Monday, July 27, 2015

Long-Term Gold Outlook- A Bold Prediction

When Gold reached a peak of $1923.70 in September 2011, most analysts thought the metal would soar to $4,000+. When sentiment is extreme, and the right technical conditions are in place, markets reverse. Gold is no exception to this principle. Now, with Gold down 44% from its peak, the financial media and pundits have all but lost hope for the metal. This is the type of environment that is conducive to short-term bottoms in markets. But that's not what this post is about.

While Gold is certainly oversold and may rally in the short to intermediate term, longer term, Gold is in a bear market. Most analysts, even the ones that were bullish at the 2011 top, now admit this, even if they call it a "correction in a bull market". What is not a majority opinion by any means, is that Gold has actually been in a bear market since January 21, 1980, when the metal went parabolic and topped at $850 an ounce with the peak in inflation. It subsequently crashed 70% in a long, drawn out bear market that lasted 21 years into 2001. Some say the bear market ended in 1999, however, prices very nearly matched their 1999 low in 2001 in nominal terms, and made new lows in real terms (adjusted for inflation). I have deflated the price of gold using the Producer Price Index, and it bottomed in 2001. What this suggests, is that Gold as a commodity bottomed in 2001.

From the 2001 low, Gold advanced for 10 years into the 2011 top. However, looking back in history, this top was not anywhere near as parabolic as the spike up into 1/21/1980. It is more characteristic of a b-wave advance, than that of an impulse. This Article from an analyst whom I highly respect, although don't entirely agree with, Doug Casey, highlights the fact that the advance this time around in Gold was nowhere near the magnitude that the bull market that peaked in 1980 was. He also points out the fact that measures used to suggest Gold reached its 1980 peak in inflation-adjusted terms are wrong, and instead refers to measures used by John Williams of Shadow Government Statistics, by far the authority on exposing government lies in economic reporting. While Casey uses this as evidence the bull market didn't yet end, I contend it is rather evidence that the entire rally was not a bull market at all, but rather a rally in a much longer-term bear market. Further evidence of the three wave corrective advance comes with the near 1.618 Fibonacci relationship between waves C and A, a common characteristic of three wave corrective moves.

Note: This chart is not drawn to scale. It is tough to say how long the Gold bear market will last. However, a significant low should occur with the next deflationary low.

Short to intermediate term, the counter-trend rally in Gold could coincide with the initial drop in stock prices, as gold is initially perceived as a "safe haven", but then ultimately will not be able to withstand the deflationary pressures, and all assets will fall in value together, just like 2008, except to an even greater degree this time around.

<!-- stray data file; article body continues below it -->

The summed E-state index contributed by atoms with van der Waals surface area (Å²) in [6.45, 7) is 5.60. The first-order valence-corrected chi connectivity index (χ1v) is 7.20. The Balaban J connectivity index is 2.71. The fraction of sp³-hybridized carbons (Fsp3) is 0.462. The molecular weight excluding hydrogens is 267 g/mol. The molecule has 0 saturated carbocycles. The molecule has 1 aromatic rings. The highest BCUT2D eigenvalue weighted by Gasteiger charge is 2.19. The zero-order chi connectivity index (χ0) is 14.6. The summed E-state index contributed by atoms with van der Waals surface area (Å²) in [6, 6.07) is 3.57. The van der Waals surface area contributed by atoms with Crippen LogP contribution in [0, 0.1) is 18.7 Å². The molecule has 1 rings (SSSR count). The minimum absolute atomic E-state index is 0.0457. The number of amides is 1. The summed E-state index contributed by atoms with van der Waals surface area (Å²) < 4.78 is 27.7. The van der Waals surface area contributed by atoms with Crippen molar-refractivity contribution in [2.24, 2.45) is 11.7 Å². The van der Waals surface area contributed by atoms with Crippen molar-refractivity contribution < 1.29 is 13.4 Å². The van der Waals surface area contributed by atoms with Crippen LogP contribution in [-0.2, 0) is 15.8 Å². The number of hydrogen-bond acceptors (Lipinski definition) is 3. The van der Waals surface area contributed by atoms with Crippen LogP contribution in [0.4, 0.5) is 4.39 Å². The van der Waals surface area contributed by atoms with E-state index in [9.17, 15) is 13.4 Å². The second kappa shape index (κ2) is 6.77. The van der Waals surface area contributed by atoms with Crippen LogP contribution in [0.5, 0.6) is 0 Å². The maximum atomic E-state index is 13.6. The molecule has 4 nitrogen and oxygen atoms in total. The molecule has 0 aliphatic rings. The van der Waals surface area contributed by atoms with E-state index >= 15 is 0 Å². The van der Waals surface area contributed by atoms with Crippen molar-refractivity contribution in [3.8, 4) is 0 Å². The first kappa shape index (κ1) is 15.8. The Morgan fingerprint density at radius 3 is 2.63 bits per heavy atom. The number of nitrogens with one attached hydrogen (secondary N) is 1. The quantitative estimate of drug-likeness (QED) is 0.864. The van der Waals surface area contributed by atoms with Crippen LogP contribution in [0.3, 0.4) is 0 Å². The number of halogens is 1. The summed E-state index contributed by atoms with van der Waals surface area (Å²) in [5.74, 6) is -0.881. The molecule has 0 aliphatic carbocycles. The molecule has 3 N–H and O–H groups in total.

The XAU Gold and Silver Index,an index that tracks Gold and Silver Mining Companies, has collapsed by 80% since its 2010 high. Gold and Silver mining companies will need to consolidate in order to survive, while others will go bankrupt. This will be a positive in the end, as the old makes way for the new, and new companies will emerge when precious metals reach a final low and a new sustainable bull market begins.

Further evidence of the ongoing gold bear market can be found in the Kondratiev cycle. The Kondratiev "Summer", a period of high inflation and slow growth in an economy, ended in the early 1980's, in my view kicked off by the top in Gold, a measure of inflation. The price of gold does not actually fluctuate. Gold can buy roughly the same amount of goods and services that it could many decades ago. What has changed, are values of measuring units, fiat currencies They have been devalued by the inflation of credit all throughout the globe. As the Kondratiev "fall" season progressed, it was the time to be invested in risk assets, and not in commodities, as dis-inflationary forces took hold. What follows the speculative dis-inflationary Kondratiev "Fall", is Kondratiev Winter, a period in which debt and excesses are purged from the system, which began in 2000, and which central banks have been fighting. My contention is, Gold as a measure of inflation, should move below the 2001 low prior to a new bull market beginning. The reasoning for this bold call is that the deflationary low should occur below the dis-inflationary low. Whether this occurs in Gold, remains to be seen. The uncertainty comes with the fact that in the 1930's Gold was used as currency, whereas today, it is not. It was, and still is, the only real money in the system, but the debt accumulation that has occurred over the past 30+ years has been denominated in fiat currencies, not Gold. Therefore, as the debt deflates, it is U.S. Dollars and other fiat currencies that will be in demand, not Gold. This of course completely turns on its head the conventional notion that Gold is a safe haven, and the notion of the "race to the bottom" with currencies we so often hear about. But, market fool people. And, this dynamic is simply another manifestation of this principle. All commodities should be under pressure as the most severe deflation in U.S. History takes hold. The fact that the CRB index of commodities, is nearly back to its 2009 lows, is a sign of trouble around the globe, and it's a hint at what is coming, not an inflationary bout, but a deflationary one.

Of course, nobody knows the future for sure, this is all speculation. I could be wrong in my prediction, but in my estimation, it is a well-founded one that has merit. Time and the market will be the ultimate judge.